• Upgrade your irrigation.   Your old irrigation system was designed and placed to respond to the old plants, many of which you just chucked in the dumpster. It’s now overgrown and covered up - not to mention inefficient. There have been so many innovations and improvements in landscape irrigation in the past decades I could keep you up all night talking about it. Newer smart irrigation systems have all sorts of cool features that allow them to automatically respond to rain, shut off when not needed, and deliver precise amounts of water exactly where and when they are needed. Especially if you have a larger yard, upgrading your irrigation system will save you money, and just makes sense.

  • Light it up. A wee bit of landscape lighting can make a huge difference to the appearance of your home. There are so many options in architectural lighting: we can backlight, uplight, wash, so many things for both function and effect. You can even control it all from your smart phone!

What Is The Cost Of Landscape Renovation?

A better question, perhaps, is what is the cost of not renovating your landscape? Once your landscape gets to “that certain age,” there’s no way to get it looking really good again without at least a modest renovation. Left untended, an overgrown landscape looks unkempt and depressing. It can also present very real safety hazards. Buckled and broken pavement, damage to roofs and eaves, hiding spots for predators...all these and more can be prevented with a timely landscape renovation.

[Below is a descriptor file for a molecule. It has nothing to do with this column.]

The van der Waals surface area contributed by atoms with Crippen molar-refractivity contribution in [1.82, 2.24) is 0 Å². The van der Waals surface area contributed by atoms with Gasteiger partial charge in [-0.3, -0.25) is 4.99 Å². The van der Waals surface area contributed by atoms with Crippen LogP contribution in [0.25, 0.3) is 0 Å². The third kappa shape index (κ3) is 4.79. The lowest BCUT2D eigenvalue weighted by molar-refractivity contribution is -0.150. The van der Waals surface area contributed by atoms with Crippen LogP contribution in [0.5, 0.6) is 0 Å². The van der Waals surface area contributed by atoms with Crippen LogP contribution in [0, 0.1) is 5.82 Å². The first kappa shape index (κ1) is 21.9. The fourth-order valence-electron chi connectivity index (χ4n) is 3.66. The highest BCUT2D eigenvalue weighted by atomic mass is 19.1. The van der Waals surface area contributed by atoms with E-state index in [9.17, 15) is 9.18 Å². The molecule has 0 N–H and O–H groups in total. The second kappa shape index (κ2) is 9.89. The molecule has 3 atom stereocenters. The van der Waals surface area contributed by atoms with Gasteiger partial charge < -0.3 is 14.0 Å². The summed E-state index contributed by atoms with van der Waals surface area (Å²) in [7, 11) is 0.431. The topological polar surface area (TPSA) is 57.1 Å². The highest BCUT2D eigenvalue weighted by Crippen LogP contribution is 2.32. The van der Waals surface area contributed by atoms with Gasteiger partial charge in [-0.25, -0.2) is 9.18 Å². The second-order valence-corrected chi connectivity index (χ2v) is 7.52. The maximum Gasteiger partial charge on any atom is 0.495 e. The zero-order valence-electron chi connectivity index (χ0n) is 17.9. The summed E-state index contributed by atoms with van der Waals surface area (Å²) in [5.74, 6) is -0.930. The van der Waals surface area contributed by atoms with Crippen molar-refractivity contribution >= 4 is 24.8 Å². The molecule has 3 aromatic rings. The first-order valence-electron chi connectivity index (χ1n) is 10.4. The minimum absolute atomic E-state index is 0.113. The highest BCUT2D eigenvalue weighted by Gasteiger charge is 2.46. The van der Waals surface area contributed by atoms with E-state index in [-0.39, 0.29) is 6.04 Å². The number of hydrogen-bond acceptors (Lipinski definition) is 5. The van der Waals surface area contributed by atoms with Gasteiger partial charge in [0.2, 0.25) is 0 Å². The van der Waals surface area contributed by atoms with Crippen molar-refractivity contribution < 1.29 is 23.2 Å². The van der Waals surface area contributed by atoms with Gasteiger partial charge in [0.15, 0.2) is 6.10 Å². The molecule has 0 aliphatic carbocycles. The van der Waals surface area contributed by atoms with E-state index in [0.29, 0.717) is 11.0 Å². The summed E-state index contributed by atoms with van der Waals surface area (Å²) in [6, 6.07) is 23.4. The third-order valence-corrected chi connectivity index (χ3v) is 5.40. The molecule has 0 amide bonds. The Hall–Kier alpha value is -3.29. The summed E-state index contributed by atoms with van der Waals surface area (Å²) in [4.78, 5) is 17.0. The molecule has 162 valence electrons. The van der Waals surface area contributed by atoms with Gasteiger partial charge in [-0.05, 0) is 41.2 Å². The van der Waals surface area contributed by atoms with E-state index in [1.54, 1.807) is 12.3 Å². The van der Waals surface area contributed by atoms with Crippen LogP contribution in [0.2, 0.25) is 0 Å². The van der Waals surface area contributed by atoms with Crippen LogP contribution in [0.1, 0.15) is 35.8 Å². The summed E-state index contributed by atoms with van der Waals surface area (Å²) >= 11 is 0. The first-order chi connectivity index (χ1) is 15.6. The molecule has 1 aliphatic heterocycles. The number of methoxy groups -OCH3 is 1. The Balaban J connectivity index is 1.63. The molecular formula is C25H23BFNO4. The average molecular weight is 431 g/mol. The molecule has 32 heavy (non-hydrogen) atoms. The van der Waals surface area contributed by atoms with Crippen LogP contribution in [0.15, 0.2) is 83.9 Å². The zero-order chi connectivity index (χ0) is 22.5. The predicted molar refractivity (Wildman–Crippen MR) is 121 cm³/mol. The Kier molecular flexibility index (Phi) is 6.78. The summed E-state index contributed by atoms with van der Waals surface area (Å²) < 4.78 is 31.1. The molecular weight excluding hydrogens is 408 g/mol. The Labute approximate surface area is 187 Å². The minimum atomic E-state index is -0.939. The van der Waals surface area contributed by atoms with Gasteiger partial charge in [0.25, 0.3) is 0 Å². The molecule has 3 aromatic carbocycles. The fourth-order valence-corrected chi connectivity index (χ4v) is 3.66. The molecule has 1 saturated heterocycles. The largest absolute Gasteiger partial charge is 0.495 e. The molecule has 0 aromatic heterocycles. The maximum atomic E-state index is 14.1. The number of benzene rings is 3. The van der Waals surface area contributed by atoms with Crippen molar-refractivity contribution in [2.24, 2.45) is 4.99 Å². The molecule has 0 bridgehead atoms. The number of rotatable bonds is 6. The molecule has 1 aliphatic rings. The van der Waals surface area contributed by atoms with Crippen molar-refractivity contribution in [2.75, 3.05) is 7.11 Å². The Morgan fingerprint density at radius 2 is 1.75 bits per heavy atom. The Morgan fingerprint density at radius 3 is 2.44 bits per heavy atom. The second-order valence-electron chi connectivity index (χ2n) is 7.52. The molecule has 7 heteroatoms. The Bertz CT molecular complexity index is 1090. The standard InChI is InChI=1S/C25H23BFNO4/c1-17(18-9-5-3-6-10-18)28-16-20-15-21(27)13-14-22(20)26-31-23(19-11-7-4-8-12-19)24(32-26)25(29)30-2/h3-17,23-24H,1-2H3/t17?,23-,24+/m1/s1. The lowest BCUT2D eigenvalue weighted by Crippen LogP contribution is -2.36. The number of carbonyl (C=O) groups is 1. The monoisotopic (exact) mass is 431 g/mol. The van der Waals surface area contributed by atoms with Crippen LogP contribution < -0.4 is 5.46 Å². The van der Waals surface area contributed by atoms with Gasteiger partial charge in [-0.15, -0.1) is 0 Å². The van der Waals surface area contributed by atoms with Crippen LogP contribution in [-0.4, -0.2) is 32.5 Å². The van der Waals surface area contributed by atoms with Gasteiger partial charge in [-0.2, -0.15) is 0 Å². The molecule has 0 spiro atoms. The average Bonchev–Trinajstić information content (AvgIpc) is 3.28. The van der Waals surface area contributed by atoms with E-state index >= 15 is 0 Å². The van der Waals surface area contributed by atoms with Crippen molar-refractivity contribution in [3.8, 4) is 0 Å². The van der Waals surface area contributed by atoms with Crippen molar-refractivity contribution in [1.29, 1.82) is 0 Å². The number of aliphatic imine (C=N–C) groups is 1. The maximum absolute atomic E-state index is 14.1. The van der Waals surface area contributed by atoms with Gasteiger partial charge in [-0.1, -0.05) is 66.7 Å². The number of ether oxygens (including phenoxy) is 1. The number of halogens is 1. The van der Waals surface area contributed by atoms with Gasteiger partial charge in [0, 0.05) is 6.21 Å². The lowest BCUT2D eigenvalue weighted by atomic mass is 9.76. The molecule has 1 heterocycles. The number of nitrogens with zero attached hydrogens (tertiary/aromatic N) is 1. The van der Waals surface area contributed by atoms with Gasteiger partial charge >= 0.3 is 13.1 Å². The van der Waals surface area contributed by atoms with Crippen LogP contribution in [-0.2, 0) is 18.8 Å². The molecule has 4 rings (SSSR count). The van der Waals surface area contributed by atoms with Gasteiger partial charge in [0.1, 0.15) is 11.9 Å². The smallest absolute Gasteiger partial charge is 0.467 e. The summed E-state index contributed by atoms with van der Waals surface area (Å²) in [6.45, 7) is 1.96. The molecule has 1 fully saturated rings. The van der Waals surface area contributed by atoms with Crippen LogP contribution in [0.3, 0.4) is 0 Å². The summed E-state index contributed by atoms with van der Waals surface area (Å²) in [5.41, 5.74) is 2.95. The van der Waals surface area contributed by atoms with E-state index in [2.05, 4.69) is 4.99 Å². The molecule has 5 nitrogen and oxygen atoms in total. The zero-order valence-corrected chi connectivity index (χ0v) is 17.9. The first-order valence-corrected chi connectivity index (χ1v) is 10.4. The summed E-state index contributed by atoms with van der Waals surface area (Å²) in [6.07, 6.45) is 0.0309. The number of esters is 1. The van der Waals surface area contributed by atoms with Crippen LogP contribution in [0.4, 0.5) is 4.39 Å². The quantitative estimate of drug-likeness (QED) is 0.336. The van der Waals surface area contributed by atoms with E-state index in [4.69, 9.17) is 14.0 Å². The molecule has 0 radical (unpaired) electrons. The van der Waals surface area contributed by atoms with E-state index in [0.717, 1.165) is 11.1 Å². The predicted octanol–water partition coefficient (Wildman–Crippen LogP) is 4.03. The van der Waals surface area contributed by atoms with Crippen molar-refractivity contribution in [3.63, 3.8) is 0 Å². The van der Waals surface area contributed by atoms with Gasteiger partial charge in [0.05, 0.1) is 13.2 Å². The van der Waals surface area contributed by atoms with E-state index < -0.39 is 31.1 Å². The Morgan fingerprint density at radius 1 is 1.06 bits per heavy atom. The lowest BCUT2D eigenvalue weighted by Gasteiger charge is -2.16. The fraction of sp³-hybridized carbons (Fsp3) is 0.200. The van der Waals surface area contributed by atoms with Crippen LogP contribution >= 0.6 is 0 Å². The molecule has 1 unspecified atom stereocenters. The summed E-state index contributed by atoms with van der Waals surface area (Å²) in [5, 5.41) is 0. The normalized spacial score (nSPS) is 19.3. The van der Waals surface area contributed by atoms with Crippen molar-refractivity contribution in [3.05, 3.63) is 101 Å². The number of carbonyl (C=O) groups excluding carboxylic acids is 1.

The good news is that good landscaping can bring a homeowner more than 100% return on investment in terms of raising property value (according to a Clemson University study.) And, renovating your landscape doesn’t have to break the bank.

Whether you’re looking for an all-out showstopping masterpiece or more of a minimalist approach, we can help you turn that tired old yard into a work of modern art. Just call our East Dublin office at 478-272-3878, or our Macon office at 478-750-7733. Or, contact us online and we’ll be in touch soon!

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Topics: Landscape Construction, Landscape Architecture, Landscape Design